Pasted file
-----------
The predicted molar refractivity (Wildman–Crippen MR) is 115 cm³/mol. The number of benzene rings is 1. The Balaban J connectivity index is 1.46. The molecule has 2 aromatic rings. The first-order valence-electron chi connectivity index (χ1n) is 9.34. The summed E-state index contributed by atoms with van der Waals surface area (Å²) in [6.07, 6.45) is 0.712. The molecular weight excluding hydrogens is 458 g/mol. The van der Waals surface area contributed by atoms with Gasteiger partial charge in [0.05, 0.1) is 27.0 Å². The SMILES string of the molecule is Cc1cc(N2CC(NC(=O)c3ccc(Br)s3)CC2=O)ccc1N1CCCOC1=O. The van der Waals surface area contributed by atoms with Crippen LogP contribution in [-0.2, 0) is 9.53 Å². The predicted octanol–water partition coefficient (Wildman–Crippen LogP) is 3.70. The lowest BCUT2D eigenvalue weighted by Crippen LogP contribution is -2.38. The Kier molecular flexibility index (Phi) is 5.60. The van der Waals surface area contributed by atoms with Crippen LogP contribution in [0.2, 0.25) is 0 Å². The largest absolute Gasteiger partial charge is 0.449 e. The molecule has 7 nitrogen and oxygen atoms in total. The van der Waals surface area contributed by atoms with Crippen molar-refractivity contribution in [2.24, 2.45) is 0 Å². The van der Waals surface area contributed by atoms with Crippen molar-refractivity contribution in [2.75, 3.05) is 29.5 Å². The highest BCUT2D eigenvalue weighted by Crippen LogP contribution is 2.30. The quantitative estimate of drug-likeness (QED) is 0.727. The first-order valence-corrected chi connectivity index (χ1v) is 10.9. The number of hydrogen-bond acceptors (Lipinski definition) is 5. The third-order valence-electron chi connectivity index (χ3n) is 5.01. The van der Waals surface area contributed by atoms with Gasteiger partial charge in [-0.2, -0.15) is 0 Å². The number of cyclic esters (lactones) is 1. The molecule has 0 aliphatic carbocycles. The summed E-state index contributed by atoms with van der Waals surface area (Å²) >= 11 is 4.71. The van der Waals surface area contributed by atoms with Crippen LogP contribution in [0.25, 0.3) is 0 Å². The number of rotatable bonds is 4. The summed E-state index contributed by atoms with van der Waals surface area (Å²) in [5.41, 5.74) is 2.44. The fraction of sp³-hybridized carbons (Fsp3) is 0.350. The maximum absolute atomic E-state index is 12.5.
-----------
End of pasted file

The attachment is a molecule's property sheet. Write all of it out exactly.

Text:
The predicted molar refractivity (Wildman–Crippen MR) is 115 cm³/mol. The number of benzene rings is 1. The Balaban J connectivity index is 1.46. The molecule has 2 aromatic rings. The first-order valence-electron chi connectivity index (χ1n) is 9.34. The summed E-state index contributed by atoms with van der Waals surface area (Å²) in [6.07, 6.45) is 0.712. The molecular weight excluding hydrogens is 458 g/mol. The van der Waals surface area contributed by atoms with Gasteiger partial charge in [0.05, 0.1) is 27.0 Å². The SMILES string of the molecule is Cc1cc(N2CC(NC(=O)c3ccc(Br)s3)CC2=O)ccc1N1CCCOC1=O. The van der Waals surface area contributed by atoms with Crippen LogP contribution in [-0.2, 0) is 9.53 Å². The predicted octanol–water partition coefficient (Wildman–Crippen LogP) is 3.70. The lowest BCUT2D eigenvalue weighted by Crippen LogP contribution is -2.38. The Kier molecular flexibility index (Phi) is 5.60. The van der Waals surface area contributed by atoms with Crippen LogP contribution in [0.2, 0.25) is 0 Å². The largest absolute Gasteiger partial charge is 0.449 e. The molecule has 7 nitrogen and oxygen atoms in total. The van der Waals surface area contributed by atoms with Crippen molar-refractivity contribution in [2.24, 2.45) is 0 Å². The van der Waals surface area contributed by atoms with Crippen molar-refractivity contribution in [2.75, 3.05) is 29.5 Å². The highest BCUT2D eigenvalue weighted by Crippen LogP contribution is 2.30. The quantitative estimate of drug-likeness (QED) is 0.727. The first-order valence-corrected chi connectivity index (χ1v) is 10.9. The number of hydrogen-bond acceptors (Lipinski definition) is 5. The third-order valence-electron chi connectivity index (χ3n) is 5.01. The van der Waals surface area contributed by atoms with Gasteiger partial charge in [-0.2, -0.15) is 0 Å². The number of cyclic esters (lactones) is 1. The molecule has 0 aliphatic carbocycles. The summed E-state index contributed by atoms with van der Waals surface area (Å²) >= 11 is 4.71. The van der Waals surface area contributed by atoms with Crippen LogP contribution in [0.25, 0.3) is 0 Å². The number of rotatable bonds is 4. The summed E-state index contributed by atoms with van der Waals surface area (Å²) in [5.41, 5.74) is 2.44. The fraction of sp³-hybridized carbons (Fsp3) is 0.350. The maximum absolute atomic E-state index is 12.5.